Puz­zled by the Brexit vote? Take your­self off to Blak­e­nall Heath

The Guardian - - LETTERS - Giles Fraser

The phone went one Sun­day evening. It was the bishop of Wolver­hamp­ton, my then boss. There was this job he couldn’t find any­one to do. Would I go and look af­ter a parish to the north of Wal­sall called Blak­e­nall Heath? Big barn of a church, no money, strug­gling. Just for a bit, he said. I’d like you to pack up and go there in a cou­ple of weeks. We did, with a new baby and no idea what we were let­ting our­selves in for.

Peo­ple gen­er­ally didn’t go to Blak­e­nall Heath un­less they came from there. Unem­ployed men would sit around in their front gar­dens on dis­carded so­fas, look­ing bored. Some of my parish­ioners spent all day in their dress­ing gowns. Burned-out cars dec­o­rated the road­side. Back then the vicarage was ringed by flats whose res­i­dents would fre­quently shoot at each other with air ri­fles. At night, the pel­lets would ping off our roof. Even the lo­cal po­lice didn’t like go­ing into Blak­e­nall Heath. It was treated as a ghetto.

Blak­e­nall Heath seethed with the anger of the un­heard. And that anger found its way into my bones. It wasn’t just about the poverty. It was deeper than that. As the months went by, I be­gan to get some sense of what it felt like when no­body lis­tened to or cared in the slight­est about what you said. It felt like no one gave a shit. Ev­ery now and again the place would show up on some list of crap towns for posh peo­ple to snig­ger at. Other than that, you weren’t no­ticed.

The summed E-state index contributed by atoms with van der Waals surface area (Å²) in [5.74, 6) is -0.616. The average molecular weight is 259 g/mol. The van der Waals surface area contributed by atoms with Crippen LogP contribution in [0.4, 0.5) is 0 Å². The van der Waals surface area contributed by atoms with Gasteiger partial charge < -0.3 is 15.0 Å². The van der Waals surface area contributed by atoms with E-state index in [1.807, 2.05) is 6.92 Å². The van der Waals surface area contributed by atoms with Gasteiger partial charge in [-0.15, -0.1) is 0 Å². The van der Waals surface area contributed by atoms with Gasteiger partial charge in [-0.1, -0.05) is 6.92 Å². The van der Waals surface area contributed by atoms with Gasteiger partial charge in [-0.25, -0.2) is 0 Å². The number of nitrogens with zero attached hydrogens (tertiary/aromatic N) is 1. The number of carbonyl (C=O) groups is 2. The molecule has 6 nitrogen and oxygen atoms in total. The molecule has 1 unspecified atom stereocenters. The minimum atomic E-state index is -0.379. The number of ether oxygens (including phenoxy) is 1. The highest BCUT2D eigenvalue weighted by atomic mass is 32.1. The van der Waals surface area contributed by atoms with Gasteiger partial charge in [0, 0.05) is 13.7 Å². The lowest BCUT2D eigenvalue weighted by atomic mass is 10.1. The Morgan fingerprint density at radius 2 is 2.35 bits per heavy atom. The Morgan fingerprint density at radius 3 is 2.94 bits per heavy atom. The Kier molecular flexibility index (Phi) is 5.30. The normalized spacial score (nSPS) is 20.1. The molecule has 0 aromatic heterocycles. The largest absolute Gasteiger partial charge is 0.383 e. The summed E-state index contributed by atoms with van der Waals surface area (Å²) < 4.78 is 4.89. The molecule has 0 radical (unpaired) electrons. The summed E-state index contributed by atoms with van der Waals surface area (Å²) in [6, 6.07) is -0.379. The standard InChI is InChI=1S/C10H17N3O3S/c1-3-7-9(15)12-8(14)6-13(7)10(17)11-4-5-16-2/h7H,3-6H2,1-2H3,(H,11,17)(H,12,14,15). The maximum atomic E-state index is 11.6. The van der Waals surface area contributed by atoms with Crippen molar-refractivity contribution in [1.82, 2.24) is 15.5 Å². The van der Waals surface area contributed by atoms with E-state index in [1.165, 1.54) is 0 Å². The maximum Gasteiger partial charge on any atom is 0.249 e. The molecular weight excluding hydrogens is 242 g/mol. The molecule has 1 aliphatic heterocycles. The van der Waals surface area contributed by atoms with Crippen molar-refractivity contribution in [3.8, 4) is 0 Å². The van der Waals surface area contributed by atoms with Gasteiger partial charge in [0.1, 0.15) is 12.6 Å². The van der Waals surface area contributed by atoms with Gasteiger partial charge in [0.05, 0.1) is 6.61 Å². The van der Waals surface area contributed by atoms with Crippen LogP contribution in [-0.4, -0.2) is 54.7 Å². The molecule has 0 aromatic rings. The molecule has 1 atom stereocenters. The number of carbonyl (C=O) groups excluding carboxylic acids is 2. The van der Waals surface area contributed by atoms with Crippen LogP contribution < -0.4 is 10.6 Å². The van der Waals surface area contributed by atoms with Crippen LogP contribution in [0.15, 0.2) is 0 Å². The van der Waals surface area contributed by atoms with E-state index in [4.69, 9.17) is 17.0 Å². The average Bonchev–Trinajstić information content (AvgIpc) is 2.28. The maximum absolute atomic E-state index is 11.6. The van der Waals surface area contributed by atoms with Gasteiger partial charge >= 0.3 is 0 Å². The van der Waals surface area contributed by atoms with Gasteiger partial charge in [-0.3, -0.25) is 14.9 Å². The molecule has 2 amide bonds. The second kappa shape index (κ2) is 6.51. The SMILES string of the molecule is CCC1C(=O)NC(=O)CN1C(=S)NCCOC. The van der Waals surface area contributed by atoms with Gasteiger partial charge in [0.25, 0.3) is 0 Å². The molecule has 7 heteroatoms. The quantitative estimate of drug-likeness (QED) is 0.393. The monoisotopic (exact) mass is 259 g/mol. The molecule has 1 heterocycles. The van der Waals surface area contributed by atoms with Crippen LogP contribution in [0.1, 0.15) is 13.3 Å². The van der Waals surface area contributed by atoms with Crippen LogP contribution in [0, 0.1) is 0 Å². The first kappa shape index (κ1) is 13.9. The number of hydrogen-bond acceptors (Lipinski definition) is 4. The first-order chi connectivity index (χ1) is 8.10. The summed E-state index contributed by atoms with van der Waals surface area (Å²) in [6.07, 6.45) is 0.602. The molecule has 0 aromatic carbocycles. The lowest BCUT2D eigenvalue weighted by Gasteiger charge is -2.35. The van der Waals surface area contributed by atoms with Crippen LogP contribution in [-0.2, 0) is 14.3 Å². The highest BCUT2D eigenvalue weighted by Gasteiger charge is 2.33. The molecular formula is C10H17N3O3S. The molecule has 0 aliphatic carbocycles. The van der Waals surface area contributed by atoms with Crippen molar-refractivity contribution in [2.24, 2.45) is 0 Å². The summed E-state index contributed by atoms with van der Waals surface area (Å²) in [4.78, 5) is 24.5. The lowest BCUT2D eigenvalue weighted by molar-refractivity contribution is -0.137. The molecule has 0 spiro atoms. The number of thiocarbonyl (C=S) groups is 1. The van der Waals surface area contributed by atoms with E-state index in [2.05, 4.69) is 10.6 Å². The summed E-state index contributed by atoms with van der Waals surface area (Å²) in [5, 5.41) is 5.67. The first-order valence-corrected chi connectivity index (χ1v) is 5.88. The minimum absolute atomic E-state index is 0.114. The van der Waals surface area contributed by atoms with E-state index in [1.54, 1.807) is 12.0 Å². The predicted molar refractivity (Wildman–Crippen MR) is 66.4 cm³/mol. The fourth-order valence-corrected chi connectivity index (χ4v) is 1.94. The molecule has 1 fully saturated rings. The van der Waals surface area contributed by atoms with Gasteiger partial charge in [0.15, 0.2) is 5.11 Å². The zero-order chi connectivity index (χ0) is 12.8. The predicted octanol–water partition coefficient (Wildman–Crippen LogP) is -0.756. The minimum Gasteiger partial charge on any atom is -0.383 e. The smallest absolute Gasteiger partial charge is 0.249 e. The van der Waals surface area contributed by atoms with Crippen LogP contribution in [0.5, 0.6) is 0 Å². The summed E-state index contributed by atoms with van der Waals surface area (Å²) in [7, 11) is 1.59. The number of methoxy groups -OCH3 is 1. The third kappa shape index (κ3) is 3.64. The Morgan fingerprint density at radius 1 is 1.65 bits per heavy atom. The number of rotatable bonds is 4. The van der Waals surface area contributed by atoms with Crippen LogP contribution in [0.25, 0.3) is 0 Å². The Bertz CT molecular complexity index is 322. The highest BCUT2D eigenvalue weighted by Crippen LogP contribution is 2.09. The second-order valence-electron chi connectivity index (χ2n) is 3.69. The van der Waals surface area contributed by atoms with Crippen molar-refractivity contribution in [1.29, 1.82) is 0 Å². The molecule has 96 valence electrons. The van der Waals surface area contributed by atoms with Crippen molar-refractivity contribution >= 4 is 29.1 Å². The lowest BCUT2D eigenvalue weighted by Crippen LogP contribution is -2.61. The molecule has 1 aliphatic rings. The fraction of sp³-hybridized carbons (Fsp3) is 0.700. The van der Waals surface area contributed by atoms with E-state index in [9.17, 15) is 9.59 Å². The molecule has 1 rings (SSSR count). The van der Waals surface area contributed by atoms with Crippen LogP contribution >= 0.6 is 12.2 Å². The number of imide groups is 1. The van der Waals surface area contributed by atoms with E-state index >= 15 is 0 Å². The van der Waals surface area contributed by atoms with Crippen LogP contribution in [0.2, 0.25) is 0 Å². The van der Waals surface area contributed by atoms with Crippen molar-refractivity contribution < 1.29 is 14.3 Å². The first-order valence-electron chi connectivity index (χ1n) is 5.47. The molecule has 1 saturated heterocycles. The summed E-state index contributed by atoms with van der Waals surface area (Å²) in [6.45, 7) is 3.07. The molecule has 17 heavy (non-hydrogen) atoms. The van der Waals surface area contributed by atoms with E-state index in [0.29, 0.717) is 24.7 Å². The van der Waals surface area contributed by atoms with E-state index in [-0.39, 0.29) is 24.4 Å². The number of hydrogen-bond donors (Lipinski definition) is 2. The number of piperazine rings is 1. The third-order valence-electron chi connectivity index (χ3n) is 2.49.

In Blak­e­nall Heath my pol­i­tics changed. Both the­o­log­i­cally and po­lit­i­cally, my stu­dent lib­er­al­ism had few an­swers for a place like this. In­deed, I be­gan to sus­pect that the broadly pro­gres­sive ver­sion of cap­i­tal­ism that I had ac­cepted might even be a part of the prob­lem. These weren’t the “left be­hinds” – a term that im­plies that with a quick hop and a skip they might just catch up. This place was the in­evitable byprod­uct – waste prod­uct, even – of mar­ket forces, and the price that more pros­per­ous parts of the coun­try had se­cretly ac­cepted as worth pay­ing for the many other ben­e­fits that cap­i­tal­ism de­liv­ered to them. The prob­lem was sys­temic.

In Wal­sall, 67.9% voted leave in the ref­er­en­dum, on a huge turnout. And then, this year, they voted out Wal­sall North’s long­stand­ing Labour MP, David Win­nick, who had cam­paigned to re­main in the EU. Re­main­ers will never un­der­stand what went on here if they think it’s just about money. Homo eco­nomi­cus – who seeks to op­ti­mise their eco­nomic prospects through ra­tio­nal self-in­ter­est – doesn’t live in Blak­e­nall Heath. Homo eco­nomi­cus doesn’t buy his cooker through weekly in­stal­ments at Bright House at 69.9% APR. A re­main cam­paigner told me about a doorstep en­counter he had on a bomb­site of a coun­cil es­tate in the Mid­lands. “You have a lot to lose fi­nan­cially if we leave the EU,” he ex­plained, ra­tio­nally.

“Oh, yes,” she ges­tured to her run-down

It seethed with the anger of the un­heard … It wasn’t just about poverty. It was deeper than that

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